Kris Hansen, St Albans, UK
I am a soldier and I know the risks of going into Iraq, where I will be in the near future, civilians also know the risks. Whilst I sympathise with the Bigleys I believe that Mr Bigley's brother is using this as a political stage to discredit the government, Mr Bigley knew the risks or he would not be there!
So far, it seems not negotiating with terrorists results in the killing of the victims and more kidnapping.
The Bigley family is giving the terrorists exactly what they want: More publicity! Don't they realise that they are playing into the hands of the terrorists? Tomorrow it will be the turn of another family and another and another....
Jay Kandy, London, England
In this case every solution is faulty: give in to the demands and prepare for a wave of hostage-takings and subsequent killings, don't give in and Mr Bigley will die.
Why was he in Iraq in the first place? People who go there know the kind of risks they take.
Jos, Huizen, Nl
Behind every terrorist act is an underlying cause. Terrorism, whilst abhorrent is only a symptom of some (sometimes perceived) injustice. Until oppression by the strong ends, the weak will hit out in any way they seem fit. Sad to say I think terrorism will never go away, with or without the likes of Osama Bin Laden. In fact it will become the weapon of many more in the future. Someone better come out with a better solution soon.
A Yusoff, Singapore
Private firms and aid workers should be assisted by their governments at all times. They are not part of the 'invading' forces, but are trying to help and rebuild Iraq. Something the terrorists and kidnappers should take into consideration as well.
My thoughts are with Ken Bigley and his family at this time and I applaud the efforts by the British Muslims in having hope and courage to try and secure his release. What is Tony Blair up to? Clearly he favours George Bush over the British electorate and I hope we all do not forget this come the general election. Blair will sell us all short and this is proof of it.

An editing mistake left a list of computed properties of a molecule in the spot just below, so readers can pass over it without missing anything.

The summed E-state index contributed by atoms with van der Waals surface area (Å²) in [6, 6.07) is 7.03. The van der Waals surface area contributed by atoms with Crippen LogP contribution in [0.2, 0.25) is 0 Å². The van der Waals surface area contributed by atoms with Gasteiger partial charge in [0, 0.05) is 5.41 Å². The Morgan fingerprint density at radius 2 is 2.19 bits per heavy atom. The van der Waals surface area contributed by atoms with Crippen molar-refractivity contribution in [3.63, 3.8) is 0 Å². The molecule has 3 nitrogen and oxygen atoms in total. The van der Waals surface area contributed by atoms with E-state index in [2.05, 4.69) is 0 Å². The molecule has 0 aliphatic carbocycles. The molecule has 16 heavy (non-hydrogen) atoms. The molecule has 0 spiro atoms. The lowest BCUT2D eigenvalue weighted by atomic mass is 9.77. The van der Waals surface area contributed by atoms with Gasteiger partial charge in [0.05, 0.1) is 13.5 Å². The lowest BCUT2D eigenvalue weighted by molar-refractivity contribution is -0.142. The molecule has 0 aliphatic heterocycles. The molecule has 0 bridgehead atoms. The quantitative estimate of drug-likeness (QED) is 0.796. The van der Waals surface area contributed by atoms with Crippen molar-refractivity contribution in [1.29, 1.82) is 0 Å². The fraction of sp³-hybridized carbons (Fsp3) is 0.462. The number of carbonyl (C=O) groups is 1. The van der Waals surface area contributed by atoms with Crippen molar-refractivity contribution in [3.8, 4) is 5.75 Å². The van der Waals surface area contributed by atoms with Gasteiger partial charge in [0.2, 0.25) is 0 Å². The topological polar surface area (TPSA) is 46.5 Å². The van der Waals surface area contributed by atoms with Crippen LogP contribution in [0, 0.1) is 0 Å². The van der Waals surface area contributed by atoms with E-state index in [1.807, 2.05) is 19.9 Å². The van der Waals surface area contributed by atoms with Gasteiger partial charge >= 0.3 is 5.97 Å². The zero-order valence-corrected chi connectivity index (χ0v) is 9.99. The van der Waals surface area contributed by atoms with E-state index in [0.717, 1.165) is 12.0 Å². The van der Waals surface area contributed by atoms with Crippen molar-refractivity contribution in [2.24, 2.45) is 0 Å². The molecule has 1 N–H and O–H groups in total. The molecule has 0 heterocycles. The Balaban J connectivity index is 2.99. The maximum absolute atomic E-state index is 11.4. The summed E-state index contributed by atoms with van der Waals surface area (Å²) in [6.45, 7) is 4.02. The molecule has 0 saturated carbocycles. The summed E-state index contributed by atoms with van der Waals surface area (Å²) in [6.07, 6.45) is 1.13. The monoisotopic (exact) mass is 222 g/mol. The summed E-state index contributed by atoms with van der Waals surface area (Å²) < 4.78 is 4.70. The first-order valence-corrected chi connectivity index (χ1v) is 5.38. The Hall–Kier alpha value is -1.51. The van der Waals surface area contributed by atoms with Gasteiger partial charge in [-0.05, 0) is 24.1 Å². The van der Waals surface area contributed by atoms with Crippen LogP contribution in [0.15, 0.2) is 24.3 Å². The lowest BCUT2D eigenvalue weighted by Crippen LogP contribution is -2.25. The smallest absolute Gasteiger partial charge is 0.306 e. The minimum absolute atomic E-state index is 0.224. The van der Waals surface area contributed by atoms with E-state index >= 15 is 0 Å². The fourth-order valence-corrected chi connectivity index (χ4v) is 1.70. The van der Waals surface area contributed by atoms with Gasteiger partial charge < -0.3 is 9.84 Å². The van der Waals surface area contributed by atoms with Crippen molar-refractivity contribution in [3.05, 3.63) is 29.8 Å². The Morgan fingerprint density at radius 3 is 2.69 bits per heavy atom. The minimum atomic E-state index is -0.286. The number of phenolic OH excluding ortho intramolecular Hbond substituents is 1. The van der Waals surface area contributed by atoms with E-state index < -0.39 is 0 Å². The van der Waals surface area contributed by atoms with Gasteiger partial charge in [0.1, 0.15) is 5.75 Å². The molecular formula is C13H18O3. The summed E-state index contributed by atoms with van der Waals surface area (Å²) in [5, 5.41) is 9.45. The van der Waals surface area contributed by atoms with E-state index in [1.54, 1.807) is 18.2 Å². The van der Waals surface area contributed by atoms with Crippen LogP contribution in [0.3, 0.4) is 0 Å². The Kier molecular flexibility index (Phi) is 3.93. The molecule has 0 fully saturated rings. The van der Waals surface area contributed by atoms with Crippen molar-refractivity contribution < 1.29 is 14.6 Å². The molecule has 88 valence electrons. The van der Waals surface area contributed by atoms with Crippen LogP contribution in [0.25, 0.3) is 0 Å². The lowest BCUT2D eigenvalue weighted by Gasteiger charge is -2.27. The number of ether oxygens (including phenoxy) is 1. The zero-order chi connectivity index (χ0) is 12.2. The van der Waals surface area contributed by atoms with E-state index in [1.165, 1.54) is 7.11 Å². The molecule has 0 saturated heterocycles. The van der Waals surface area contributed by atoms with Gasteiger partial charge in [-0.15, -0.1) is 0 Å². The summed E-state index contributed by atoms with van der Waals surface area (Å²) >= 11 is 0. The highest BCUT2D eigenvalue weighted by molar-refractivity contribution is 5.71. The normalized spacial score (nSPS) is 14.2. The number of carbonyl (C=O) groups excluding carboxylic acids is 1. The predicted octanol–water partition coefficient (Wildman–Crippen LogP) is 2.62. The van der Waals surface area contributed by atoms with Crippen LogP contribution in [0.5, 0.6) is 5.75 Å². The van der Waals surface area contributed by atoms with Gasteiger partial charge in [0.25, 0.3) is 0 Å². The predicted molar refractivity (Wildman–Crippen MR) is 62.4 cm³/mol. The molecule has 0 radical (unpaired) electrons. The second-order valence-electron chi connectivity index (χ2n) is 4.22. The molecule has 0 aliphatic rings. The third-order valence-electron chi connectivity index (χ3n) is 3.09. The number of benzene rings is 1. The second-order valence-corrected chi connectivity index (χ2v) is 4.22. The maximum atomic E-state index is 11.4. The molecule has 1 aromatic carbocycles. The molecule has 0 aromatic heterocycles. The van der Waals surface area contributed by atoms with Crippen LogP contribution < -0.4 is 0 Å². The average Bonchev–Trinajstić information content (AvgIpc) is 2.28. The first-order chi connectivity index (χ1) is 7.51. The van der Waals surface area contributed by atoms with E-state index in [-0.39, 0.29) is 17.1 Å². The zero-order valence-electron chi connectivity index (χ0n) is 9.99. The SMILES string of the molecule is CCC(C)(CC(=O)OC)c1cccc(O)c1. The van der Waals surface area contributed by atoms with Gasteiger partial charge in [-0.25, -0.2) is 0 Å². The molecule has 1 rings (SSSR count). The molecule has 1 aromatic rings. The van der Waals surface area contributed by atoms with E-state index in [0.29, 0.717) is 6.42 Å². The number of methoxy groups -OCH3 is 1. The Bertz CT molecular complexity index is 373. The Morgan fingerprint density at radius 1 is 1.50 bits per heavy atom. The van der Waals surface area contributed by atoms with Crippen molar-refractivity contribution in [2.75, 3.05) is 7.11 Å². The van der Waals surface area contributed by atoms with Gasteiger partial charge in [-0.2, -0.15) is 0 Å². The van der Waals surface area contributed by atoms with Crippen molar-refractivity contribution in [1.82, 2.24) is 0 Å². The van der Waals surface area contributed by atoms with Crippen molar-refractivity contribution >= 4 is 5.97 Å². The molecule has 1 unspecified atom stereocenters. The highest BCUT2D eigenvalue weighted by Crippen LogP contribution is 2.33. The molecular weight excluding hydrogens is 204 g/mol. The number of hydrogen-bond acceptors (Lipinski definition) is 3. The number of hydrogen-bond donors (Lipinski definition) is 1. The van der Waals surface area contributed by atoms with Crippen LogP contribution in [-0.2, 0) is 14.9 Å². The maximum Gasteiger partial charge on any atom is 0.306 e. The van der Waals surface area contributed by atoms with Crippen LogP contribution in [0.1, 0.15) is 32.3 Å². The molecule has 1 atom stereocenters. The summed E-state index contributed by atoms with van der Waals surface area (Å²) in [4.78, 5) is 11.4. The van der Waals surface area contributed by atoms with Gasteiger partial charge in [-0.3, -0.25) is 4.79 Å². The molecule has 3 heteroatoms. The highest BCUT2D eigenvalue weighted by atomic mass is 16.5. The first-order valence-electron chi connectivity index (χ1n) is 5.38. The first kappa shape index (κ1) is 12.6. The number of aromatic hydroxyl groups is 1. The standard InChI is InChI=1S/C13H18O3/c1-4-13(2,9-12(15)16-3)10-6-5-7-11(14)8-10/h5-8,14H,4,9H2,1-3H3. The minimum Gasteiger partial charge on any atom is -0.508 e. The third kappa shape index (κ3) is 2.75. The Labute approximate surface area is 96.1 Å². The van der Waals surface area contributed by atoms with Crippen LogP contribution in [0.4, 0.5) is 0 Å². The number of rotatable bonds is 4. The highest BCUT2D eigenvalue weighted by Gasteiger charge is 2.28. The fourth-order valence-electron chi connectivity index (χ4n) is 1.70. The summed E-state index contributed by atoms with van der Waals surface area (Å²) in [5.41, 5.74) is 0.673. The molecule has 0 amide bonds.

American troops need to leave and be replaced by a more acceptable security force, perhaps formed by other Muslim states. However, the American budget for renovation, amenities, jobs, education etc should be increased so that the Iraqi people can see tangible progress of the (so far) rather empty promises around rebuilding. This way internal support for terrorism will dwindle and the Iraqi people will feel that they finally have their country back. People should stop looking back at whether we should have gone to war or not, and look forward to how we can fix it.
My heart and prayers go out to Ken Bigley and his family - but how can they think of wanting to force Tony Blair into meeting the hostage takers demands. Do they not realise that by doing so will only encourage them to take more hostages and make more demands for the release of prisoners thus putting yet another family through this turmoil - the hostage takers are the enemy here - not our government although that doesn't mean that they should have gone to war against Iraq in the first place.
Caroline Murphy, London
One can only imagine the fear and torment both Mr Bigley and his family are going through, although we can also see that no government can bow down to terrorists. Full respect and acknowledgment should be shown to Dr Daud Abdullah and Dr Musharraf Hussain for going out to Iraq in an attempt to help the family and hostage.
Chris Shaw, UK
We have lived in the US for years but are from Yorkshire originally. My family prays for Kenneth Bigley and his family. No-one can imagine their pain.
Janet Tate and family, Lewisville, TX, USA
Negotiating with terrorists, even once, would leave us open to the whim of every extremist able to get hold of a British citizen anywhere in the world. I believe that it is absolutely imperative that we ensure that people who kidnap and bomb and murder are never allowed to achieve their aims via such low and cowardly means.
S. Fox, Harlow, England
I cannot begin to imagine what the family and friends of Mr Bigley are going through at this time, but I am firmly in support of the government's position. Bowing under pressure from any terrorist (individual or group) would open the floodgates and send a signal that kidnapping is a risk-free carte-blanche way to achieve a political end at low cost.